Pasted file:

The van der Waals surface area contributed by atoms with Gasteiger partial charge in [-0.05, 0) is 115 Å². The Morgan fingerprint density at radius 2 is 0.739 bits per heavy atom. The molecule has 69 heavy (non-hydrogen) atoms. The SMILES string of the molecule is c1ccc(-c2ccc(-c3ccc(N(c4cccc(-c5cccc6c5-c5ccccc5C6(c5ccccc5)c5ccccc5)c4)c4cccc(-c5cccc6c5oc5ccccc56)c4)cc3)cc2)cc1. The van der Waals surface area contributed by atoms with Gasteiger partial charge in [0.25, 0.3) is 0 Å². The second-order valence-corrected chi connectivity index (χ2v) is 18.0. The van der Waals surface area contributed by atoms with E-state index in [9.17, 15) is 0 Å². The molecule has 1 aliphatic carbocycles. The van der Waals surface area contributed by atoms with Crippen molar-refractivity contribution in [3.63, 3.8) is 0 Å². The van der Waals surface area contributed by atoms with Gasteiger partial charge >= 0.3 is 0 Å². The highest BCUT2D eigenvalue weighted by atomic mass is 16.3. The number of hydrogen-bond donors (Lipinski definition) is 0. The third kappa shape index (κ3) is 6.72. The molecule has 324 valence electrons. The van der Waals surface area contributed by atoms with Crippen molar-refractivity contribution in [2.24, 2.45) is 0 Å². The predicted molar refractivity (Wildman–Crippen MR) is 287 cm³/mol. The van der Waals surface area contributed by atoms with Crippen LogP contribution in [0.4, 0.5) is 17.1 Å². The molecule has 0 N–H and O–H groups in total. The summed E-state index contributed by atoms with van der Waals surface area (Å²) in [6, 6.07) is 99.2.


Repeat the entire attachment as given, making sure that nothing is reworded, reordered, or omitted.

The van der Waals surface area contributed by atoms with Gasteiger partial charge in [-0.05, 0) is 115 Å². The Morgan fingerprint density at radius 2 is 0.739 bits per heavy atom. The molecule has 69 heavy (non-hydrogen) atoms. The SMILES string of the molecule is c1ccc(-c2ccc(-c3ccc(N(c4cccc(-c5cccc6c5-c5ccccc5C6(c5ccccc5)c5ccccc5)c4)c4cccc(-c5cccc6c5oc5ccccc56)c4)cc3)cc2)cc1. The van der Waals surface area contributed by atoms with Gasteiger partial charge in [0.25, 0.3) is 0 Å². The second-order valence-corrected chi connectivity index (χ2v) is 18.0. The van der Waals surface area contributed by atoms with E-state index in [9.17, 15) is 0 Å². The molecule has 1 aliphatic carbocycles. The van der Waals surface area contributed by atoms with Crippen molar-refractivity contribution in [3.63, 3.8) is 0 Å². The van der Waals surface area contributed by atoms with Gasteiger partial charge >= 0.3 is 0 Å². The highest BCUT2D eigenvalue weighted by atomic mass is 16.3. The number of hydrogen-bond donors (Lipinski definition) is 0. The third kappa shape index (κ3) is 6.72. The molecule has 324 valence electrons. The van der Waals surface area contributed by atoms with Crippen molar-refractivity contribution in [2.24, 2.45) is 0 Å². The predicted molar refractivity (Wildman–Crippen MR) is 287 cm³/mol. The van der Waals surface area contributed by atoms with Crippen LogP contribution in [0.4, 0.5) is 17.1 Å². The molecule has 0 N–H and O–H groups in total. The summed E-state index contributed by atoms with van der Waals surface area (Å²) in [6, 6.07) is 99.2.